for Final Exam
It's not the will to win,
it's the will to WORK to win.
(on the t-shirt for a track team, but it's
also true for chemistry and your other classes)
I've told you that score-averages are lower for
the final exam than for midterms, and some
data (for the past 3 semesters) is at the
top of the page for Lab-and-Quiz
the Final Exam is 30% of your course grade
(and maybe more, since it's a major factor in
deciding "borderline" grades) and the format is
all multiple-choice (42 questions, 105 pts),
approximately 25% on Chapter 13, and
25% for each of the first three midterms.
Here are resources to help you prepare:
Dahl's OLD EXAMS plus keys for your
midterms this semester are in Learn@UW
or, if links don't work, Exam
1 Key & Exam
B. Study Questions for Final Exam (Dahl)
QUESTIONS ANSWER-KEY (by
Tony Jacob) and
my TIPS FOR TIMING (what
to do NOW & later)
C. Lecture Problems on Chapter 13 (Dahl)
QUESTIONS ANSWER-KEY (by
d. OPTIONAL: My handout (problems from Chapter 13
with answers) isn't fancy but you may find it useful:
Ch 13 problems (left side) & answers
E. Prof Dahl's
Review (strongly recommended)
Monday or Tuesday, and also maybe my Q-and-A;
information is at bottom of schedule-page.
to help you visualize-and-understand
corners (1/8), faces (1/2), edges (1/4):
it shows how to figure out "each kind of
atom" in a compound like NaCl or MgO
E-page Ideas: all of you can do all exam problems (if...);
tips from Emily (learn cues that tell you what category a
problem is, and know how to solve each type of problem);
form study groups (you can use classlists on left side);
write clear essay for you & grader [use ---( )( )( ) = ---];
how to practice in living room & perform in concert hall,
in exam use "excitement" to focus
on thinking & action.
"If you do what you've always done,
you'll get what you always got." (anonymous)
This principle of life can be good news or bad news:
if you did well on midterms, continue the good work;
if not, develop a strategy for improving, and do it.
You can learn by using the Oregon Strategy so
(like my friend the welder) you'll continually improve:
For each question you missed, ask "Why did I miss it
and how can I fix it? (so next time I'll get it correct)"
Motives & Strategies
for Effective Learning
How did my friend become an expert welder?
How I didn't learn to ski (first day on the slopes)
as a Problem-Solving Tool
Quizes 1 versus 2 — What does the dog do?
Summary Notes will help you now and in December.
for Using FLASH CARDS — They're a good way to
learn important ideas; some examples are on I-page,
and use them for categories: 12ab, 10, 11, 13, ...
IGNORE all of the
grayed-out parts below,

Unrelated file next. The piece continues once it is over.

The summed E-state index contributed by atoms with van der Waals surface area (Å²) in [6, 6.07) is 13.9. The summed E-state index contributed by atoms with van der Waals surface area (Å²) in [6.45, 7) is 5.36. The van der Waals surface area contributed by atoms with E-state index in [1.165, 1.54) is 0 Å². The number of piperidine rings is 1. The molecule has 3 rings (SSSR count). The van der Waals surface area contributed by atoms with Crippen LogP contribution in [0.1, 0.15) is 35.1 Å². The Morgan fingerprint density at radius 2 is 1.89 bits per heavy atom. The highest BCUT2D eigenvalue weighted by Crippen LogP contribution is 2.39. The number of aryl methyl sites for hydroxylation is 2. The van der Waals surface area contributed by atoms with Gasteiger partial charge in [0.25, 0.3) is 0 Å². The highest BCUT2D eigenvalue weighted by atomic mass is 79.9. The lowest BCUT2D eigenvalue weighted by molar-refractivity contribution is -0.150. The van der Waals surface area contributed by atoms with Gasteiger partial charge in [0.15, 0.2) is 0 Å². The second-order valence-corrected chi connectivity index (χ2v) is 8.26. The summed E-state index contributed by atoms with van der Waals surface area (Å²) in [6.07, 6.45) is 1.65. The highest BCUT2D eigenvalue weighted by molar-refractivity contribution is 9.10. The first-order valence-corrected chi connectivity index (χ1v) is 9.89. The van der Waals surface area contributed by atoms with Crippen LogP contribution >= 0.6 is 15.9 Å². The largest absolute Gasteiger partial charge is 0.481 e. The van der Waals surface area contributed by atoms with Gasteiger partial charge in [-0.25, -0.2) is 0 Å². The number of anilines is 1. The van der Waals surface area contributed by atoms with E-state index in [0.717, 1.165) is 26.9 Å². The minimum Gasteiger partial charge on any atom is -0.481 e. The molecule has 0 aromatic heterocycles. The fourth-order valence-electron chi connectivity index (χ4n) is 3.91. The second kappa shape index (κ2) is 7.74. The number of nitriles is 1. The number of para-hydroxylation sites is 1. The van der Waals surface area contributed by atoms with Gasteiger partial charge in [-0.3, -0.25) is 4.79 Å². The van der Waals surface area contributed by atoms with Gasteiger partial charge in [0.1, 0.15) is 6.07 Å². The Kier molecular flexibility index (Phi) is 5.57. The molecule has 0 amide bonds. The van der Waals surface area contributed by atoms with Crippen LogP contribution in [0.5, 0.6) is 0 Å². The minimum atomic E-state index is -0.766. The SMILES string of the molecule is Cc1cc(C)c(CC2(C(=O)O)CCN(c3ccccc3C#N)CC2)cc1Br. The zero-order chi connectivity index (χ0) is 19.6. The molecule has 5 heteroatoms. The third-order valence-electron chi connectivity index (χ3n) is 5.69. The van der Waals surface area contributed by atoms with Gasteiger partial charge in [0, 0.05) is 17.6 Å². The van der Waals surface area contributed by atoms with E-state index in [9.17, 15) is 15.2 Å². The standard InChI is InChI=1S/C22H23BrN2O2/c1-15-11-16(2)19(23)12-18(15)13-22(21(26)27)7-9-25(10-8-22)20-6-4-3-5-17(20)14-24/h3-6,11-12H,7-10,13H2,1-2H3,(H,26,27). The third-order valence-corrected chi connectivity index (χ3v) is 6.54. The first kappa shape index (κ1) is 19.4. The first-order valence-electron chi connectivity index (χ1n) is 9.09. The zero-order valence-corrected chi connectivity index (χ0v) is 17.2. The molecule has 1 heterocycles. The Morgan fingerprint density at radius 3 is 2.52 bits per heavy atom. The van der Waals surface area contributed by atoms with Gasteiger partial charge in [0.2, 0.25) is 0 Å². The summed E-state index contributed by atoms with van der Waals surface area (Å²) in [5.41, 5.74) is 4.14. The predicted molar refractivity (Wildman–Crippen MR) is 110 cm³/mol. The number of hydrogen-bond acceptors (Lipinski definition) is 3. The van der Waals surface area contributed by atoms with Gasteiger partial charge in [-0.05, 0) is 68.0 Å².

which are for later in the semester.
optional web-resources for WINE LAB:
Science of Color — Introductory Overviews
Quiz 5 (take-home, due W,
Oct 22) and KEY
Quiz 6 (in class, W, Oct 22) has a KEY
Ice-and-Water Problems (in
Answers for 18a-Problems in
6th edition of your textbook:
for #44, DH = - 43.6 kJ
for #46, DH = - 319.7 kJ
Tony's KEY for "Thermochemistry
(Prof Dahl usually hands these out in lecture)
my KEY with
solution-setups (numbering differs,
but problems are same except those marked "skip")
oops — balanced eqn for #4 is "2, 24, 24, 22"
(---> "1, 12, 12, 11") Do you see my mistake?
and for Problem 11 (#14 on my key) the correct
answer is -2486; I used the 2nd reaction wrong.
for Supplementary Exercise 1
(old handout from Prof Dahl, maybe still useful)
Quiz 1 and KEY (in
class, W, Sep 10)
Quiz 2 and KEY (in
class, W, Sep 17)
Quiz 3 and KEY (take-home,
due W, Sep 24)
Quiz 4 and KEY (in
class, M, Sep 29)
When you plan your studying, notice that about 80%
of the exam points are
for non-reaction problems.
• Assigned Problems are in Prof Dahl's Syllabus
• Homework Info (problems, philosophy,
• Homework Timing? — check our Schedule
• answers for ODD-numbered problems are in
Appendix O (page A-62,...) of the KTT-textbook;
• answers for EVEN-numbered problems are here
• answers for inside-the-chapter EXERCISES
are in Appendix N, beginning on page A-40
AVERAGES for each QUIZ and
Joy of Science
( in the story of Quantum Mechanics )
Google [anthropic principle multiverse design]
Here are resources for learning from experience, as in
using Oregon Strategy (why did I miss? how to fix?):
Study all 5 of Prof
Dahl's OLD EXAMS
and do "realistic exam practice" for at least two
of the exams: Set aside 2 hours to take the exam,
then grade it and learn by using the Oregon Strategy.
Key for Exam